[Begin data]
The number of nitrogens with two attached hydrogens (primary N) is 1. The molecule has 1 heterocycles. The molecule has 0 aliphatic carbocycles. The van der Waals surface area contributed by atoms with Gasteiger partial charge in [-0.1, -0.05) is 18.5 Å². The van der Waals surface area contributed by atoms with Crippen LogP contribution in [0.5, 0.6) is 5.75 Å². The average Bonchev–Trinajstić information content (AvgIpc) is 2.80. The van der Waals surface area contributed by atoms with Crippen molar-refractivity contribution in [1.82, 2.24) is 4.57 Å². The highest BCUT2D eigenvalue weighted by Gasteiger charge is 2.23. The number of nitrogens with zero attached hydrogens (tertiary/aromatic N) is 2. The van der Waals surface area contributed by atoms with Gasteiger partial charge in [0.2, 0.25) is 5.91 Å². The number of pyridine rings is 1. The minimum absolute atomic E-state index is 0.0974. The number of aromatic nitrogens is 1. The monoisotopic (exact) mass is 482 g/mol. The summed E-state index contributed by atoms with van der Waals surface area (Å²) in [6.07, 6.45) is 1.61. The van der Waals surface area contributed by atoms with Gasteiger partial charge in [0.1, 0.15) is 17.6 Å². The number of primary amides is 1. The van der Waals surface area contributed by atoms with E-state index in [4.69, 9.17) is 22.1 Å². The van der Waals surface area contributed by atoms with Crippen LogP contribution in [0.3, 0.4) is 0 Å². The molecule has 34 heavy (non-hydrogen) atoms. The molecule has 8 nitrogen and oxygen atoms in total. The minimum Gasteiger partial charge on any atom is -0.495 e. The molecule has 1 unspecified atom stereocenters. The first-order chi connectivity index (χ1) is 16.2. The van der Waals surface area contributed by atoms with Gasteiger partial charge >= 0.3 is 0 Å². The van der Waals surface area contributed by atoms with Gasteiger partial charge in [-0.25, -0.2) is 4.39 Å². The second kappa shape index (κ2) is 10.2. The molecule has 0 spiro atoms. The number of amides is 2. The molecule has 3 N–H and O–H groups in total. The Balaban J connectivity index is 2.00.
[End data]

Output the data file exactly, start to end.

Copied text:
The number of nitrogens with two attached hydrogens (primary N) is 1. The molecule has 1 heterocycles. The molecule has 0 aliphatic carbocycles. The van der Waals surface area contributed by atoms with Gasteiger partial charge in [-0.1, -0.05) is 18.5 Å². The van der Waals surface area contributed by atoms with Crippen LogP contribution in [0.5, 0.6) is 5.75 Å². The average Bonchev–Trinajstić information content (AvgIpc) is 2.80. The van der Waals surface area contributed by atoms with Crippen molar-refractivity contribution in [1.82, 2.24) is 4.57 Å². The highest BCUT2D eigenvalue weighted by Gasteiger charge is 2.23. The number of nitrogens with zero attached hydrogens (tertiary/aromatic N) is 2. The van der Waals surface area contributed by atoms with Gasteiger partial charge in [0.2, 0.25) is 5.91 Å². The number of pyridine rings is 1. The minimum absolute atomic E-state index is 0.0974. The number of aromatic nitrogens is 1. The monoisotopic (exact) mass is 482 g/mol. The summed E-state index contributed by atoms with van der Waals surface area (Å²) in [6.07, 6.45) is 1.61. The van der Waals surface area contributed by atoms with Gasteiger partial charge in [0.1, 0.15) is 17.6 Å². The number of primary amides is 1. The van der Waals surface area contributed by atoms with E-state index in [4.69, 9.17) is 22.1 Å². The van der Waals surface area contributed by atoms with Crippen LogP contribution in [0.3, 0.4) is 0 Å². The molecule has 34 heavy (non-hydrogen) atoms. The molecule has 8 nitrogen and oxygen atoms in total. The minimum Gasteiger partial charge on any atom is -0.495 e. The molecule has 1 unspecified atom stereocenters. The first-order chi connectivity index (χ1) is 16.2. The van der Waals surface area contributed by atoms with Gasteiger partial charge >= 0.3 is 0 Å². The van der Waals surface area contributed by atoms with Gasteiger partial charge in [-0.25, -0.2) is 4.39 Å². The second kappa shape index (κ2) is 10.2. The molecule has 0 spiro atoms. The number of amides is 2. The molecule has 3 N–H and O–H groups in total. The Balaban J connectivity index is 2.00.